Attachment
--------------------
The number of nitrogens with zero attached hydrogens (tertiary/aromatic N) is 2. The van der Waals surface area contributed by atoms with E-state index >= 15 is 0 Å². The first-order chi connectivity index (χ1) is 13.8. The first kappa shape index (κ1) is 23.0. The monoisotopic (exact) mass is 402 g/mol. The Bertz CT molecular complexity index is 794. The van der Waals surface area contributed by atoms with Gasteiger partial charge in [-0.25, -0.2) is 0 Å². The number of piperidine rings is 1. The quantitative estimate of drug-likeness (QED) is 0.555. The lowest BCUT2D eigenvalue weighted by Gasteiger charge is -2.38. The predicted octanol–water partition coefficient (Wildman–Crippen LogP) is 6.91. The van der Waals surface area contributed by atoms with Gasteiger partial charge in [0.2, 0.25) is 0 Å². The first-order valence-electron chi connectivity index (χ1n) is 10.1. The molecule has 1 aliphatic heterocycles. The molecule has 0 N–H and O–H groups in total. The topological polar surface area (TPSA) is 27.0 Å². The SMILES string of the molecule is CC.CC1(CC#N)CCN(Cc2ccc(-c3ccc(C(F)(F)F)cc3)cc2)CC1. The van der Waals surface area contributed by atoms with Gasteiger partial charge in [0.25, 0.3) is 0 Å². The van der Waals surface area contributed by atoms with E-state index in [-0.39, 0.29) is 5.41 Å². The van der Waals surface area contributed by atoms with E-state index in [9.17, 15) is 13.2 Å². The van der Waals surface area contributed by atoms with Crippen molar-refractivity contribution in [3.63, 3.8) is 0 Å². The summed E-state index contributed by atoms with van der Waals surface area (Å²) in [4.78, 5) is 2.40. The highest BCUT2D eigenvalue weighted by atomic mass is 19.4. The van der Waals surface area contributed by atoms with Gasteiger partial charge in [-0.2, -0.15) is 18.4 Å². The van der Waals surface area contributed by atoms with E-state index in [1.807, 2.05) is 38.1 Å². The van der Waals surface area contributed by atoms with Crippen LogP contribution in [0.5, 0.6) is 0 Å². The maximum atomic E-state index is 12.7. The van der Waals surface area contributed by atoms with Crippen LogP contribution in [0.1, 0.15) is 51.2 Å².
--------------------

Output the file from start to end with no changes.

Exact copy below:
The number of nitrogens with zero attached hydrogens (tertiary/aromatic N) is 2. The van der Waals surface area contributed by atoms with E-state index >= 15 is 0 Å². The first-order chi connectivity index (χ1) is 13.8. The first kappa shape index (κ1) is 23.0. The monoisotopic (exact) mass is 402 g/mol. The Bertz CT molecular complexity index is 794. The van der Waals surface area contributed by atoms with Gasteiger partial charge in [-0.25, -0.2) is 0 Å². The number of piperidine rings is 1. The quantitative estimate of drug-likeness (QED) is 0.555. The lowest BCUT2D eigenvalue weighted by Gasteiger charge is -2.38. The predicted octanol–water partition coefficient (Wildman–Crippen LogP) is 6.91. The van der Waals surface area contributed by atoms with Gasteiger partial charge in [0.2, 0.25) is 0 Å². The first-order valence-electron chi connectivity index (χ1n) is 10.1. The molecule has 1 aliphatic heterocycles. The molecule has 0 N–H and O–H groups in total. The topological polar surface area (TPSA) is 27.0 Å². The SMILES string of the molecule is CC.CC1(CC#N)CCN(Cc2ccc(-c3ccc(C(F)(F)F)cc3)cc2)CC1. The van der Waals surface area contributed by atoms with Gasteiger partial charge in [0.25, 0.3) is 0 Å². The van der Waals surface area contributed by atoms with E-state index in [-0.39, 0.29) is 5.41 Å². The van der Waals surface area contributed by atoms with E-state index in [9.17, 15) is 13.2 Å². The van der Waals surface area contributed by atoms with Crippen molar-refractivity contribution in [3.63, 3.8) is 0 Å². The summed E-state index contributed by atoms with van der Waals surface area (Å²) in [4.78, 5) is 2.40. The highest BCUT2D eigenvalue weighted by atomic mass is 19.4. The van der Waals surface area contributed by atoms with Gasteiger partial charge in [-0.2, -0.15) is 18.4 Å². The van der Waals surface area contributed by atoms with E-state index in [1.807, 2.05) is 38.1 Å². The van der Waals surface area contributed by atoms with Crippen LogP contribution in [0.5, 0.6) is 0 Å². The maximum atomic E-state index is 12.7. The van der Waals surface area contributed by atoms with Crippen LogP contribution in [0.1, 0.15) is 51.2 Å².